The big problem with ball clay is metallic oxide levels. There can be appreciable amounts of iron, magnesium, and titanium: which can slightly alter color. If firing in reduction, this problem can be amplified. The darker a ball clay becomes, the higher the oxide levels become. Ball clay also has higher carbon and sulfur content, whereas kaolin has none. While carbons typically burn off, vaporizing sulfur produces a sulfide: ( bonds molecularly with other oxides) which can produce black specks in the clay if the sulfur content is high enough. Even white ball clays that most assume as "clean", are not. The acidity of the surrounding soil and water table bleaches the color over time.

Nerd

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Most recipes call for kaolin rather than ball clay, because kaolin is whiter. Most people in the USA use EPK, as it is cheap and easy to get- most suppliers carry it, however you can generally use any kaolin without having to alter the recipe.

The clay your pots are made of is not actually a single clay. It is what we call a 'clay body'. It is a blend of different clays and other materials. It may contain kaolin, ball clay, fireclay, stoneware, or red clay. In the case of mid-range and high fire clays, it also contains feldspar, which melts and fuses the body tight in order to reach vitrification. It may also contain silica, to help with glaze fit. It may also contain silica sand or grog, to give the body texture/grit. Each company that mixes clay bodies has their own proprietary formulas that they've developed.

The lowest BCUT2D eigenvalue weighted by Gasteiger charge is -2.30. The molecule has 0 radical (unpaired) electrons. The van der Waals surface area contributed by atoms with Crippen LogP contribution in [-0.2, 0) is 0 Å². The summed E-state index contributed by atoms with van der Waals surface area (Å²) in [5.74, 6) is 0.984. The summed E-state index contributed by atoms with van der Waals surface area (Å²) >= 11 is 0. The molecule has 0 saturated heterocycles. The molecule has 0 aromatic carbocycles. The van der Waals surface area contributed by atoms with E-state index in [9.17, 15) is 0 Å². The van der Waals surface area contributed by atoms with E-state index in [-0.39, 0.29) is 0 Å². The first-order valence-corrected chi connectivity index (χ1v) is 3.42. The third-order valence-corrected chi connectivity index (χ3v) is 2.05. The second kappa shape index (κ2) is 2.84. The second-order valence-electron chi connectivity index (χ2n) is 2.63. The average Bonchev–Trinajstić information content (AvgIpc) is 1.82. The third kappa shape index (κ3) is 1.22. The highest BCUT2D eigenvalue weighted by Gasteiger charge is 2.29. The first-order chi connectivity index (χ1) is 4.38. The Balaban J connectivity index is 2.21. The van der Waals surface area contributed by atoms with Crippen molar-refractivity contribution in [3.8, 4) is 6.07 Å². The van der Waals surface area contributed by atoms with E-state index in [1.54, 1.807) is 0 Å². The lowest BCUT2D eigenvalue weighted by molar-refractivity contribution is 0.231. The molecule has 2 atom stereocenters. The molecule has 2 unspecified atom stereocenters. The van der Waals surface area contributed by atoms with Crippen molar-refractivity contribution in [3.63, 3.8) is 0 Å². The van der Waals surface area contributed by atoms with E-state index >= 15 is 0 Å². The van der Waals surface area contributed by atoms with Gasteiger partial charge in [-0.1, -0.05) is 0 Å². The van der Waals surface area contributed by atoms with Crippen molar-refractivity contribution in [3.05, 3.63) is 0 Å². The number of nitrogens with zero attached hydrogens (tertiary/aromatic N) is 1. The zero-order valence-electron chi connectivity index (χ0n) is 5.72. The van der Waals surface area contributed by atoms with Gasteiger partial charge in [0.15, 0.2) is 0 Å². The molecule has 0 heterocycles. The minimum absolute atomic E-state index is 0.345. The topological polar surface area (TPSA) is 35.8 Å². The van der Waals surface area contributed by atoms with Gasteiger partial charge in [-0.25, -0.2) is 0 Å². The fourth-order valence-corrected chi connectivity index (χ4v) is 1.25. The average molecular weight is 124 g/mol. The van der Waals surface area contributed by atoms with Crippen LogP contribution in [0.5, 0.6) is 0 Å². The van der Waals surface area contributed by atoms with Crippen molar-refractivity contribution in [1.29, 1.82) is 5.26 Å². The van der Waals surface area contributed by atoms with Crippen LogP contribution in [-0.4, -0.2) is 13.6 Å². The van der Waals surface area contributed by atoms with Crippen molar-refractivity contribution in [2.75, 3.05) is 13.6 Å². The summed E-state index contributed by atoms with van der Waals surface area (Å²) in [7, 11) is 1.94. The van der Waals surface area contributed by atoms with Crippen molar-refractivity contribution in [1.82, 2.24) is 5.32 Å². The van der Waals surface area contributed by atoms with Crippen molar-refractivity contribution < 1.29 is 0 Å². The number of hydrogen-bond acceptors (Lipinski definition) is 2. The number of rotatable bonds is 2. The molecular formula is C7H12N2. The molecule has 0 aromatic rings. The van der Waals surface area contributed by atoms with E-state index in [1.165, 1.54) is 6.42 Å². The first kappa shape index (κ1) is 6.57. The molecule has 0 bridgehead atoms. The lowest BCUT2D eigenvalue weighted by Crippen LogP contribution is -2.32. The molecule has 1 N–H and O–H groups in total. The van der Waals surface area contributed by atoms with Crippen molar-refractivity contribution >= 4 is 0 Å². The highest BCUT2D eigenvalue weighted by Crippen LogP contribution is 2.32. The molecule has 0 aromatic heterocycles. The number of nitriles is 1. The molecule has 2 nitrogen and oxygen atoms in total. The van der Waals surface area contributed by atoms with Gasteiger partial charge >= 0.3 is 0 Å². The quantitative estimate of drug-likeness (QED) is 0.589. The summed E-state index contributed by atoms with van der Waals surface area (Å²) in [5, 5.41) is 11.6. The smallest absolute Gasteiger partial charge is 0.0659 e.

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as a total chemistry failure, i have always used EPK  (edgar plastic kaolin) whenever a recipe calls for kaolin or china clay.  china clay seems to be in recipes from england .  

ball clay is a totally different ingredient. 

there is a website that defines the  names you might find in recipes.  now that i have started this, i cannot search for it among my bookmarks, but i will and edit this.

 

darn!  it is gone.  the site had glaze recipes and definitions of everything i ever wanted to look up.  do not know where it went.